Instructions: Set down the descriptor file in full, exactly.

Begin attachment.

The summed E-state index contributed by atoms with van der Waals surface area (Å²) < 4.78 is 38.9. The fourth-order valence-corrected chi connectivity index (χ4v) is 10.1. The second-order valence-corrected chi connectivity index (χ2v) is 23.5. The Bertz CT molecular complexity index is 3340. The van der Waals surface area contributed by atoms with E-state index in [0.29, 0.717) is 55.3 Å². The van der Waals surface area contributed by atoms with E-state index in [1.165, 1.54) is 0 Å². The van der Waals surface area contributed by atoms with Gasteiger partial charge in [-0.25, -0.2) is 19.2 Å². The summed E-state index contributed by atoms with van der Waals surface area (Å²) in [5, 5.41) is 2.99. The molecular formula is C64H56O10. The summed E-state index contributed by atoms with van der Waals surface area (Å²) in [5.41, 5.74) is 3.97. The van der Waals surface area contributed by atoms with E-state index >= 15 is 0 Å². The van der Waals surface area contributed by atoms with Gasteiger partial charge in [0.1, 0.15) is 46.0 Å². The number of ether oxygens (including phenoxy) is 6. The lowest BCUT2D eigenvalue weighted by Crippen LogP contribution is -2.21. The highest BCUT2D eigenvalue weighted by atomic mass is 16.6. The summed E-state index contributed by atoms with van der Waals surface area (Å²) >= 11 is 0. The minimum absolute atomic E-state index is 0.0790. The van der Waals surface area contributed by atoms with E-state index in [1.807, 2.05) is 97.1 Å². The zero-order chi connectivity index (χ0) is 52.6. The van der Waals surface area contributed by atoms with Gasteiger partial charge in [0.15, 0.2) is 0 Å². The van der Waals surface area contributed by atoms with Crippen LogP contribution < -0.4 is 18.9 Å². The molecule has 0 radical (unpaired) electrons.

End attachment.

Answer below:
The summed E-state index contributed by atoms with van der Waals surface area (Å²) < 4.78 is 38.9. The fourth-order valence-corrected chi connectivity index (χ4v) is 10.1. The second-order valence-corrected chi connectivity index (χ2v) is 23.5. The Bertz CT molecular complexity index is 3340. The van der Waals surface area contributed by atoms with E-state index in [0.29, 0.717) is 55.3 Å². The van der Waals surface area contributed by atoms with E-state index in [1.165, 1.54) is 0 Å². The van der Waals surface area contributed by atoms with Gasteiger partial charge in [-0.25, -0.2) is 19.2 Å². The summed E-state index contributed by atoms with van der Waals surface area (Å²) in [5, 5.41) is 2.99. The molecular formula is C64H56O10. The summed E-state index contributed by atoms with van der Waals surface area (Å²) in [5.41, 5.74) is 3.97. The van der Waals surface area contributed by atoms with E-state index >= 15 is 0 Å². The van der Waals surface area contributed by atoms with Gasteiger partial charge in [0.1, 0.15) is 46.0 Å². The number of ether oxygens (including phenoxy) is 6. The lowest BCUT2D eigenvalue weighted by Crippen LogP contribution is -2.21. The highest BCUT2D eigenvalue weighted by atomic mass is 16.6. The summed E-state index contributed by atoms with van der Waals surface area (Å²) >= 11 is 0. The minimum absolute atomic E-state index is 0.0790. The van der Waals surface area contributed by atoms with E-state index in [1.807, 2.05) is 97.1 Å². The zero-order chi connectivity index (χ0) is 52.6. The van der Waals surface area contributed by atoms with Gasteiger partial charge in [0.15, 0.2) is 0 Å². The van der Waals surface area contributed by atoms with Crippen LogP contribution < -0.4 is 18.9 Å². The molecule has 0 radical (unpaired) electrons.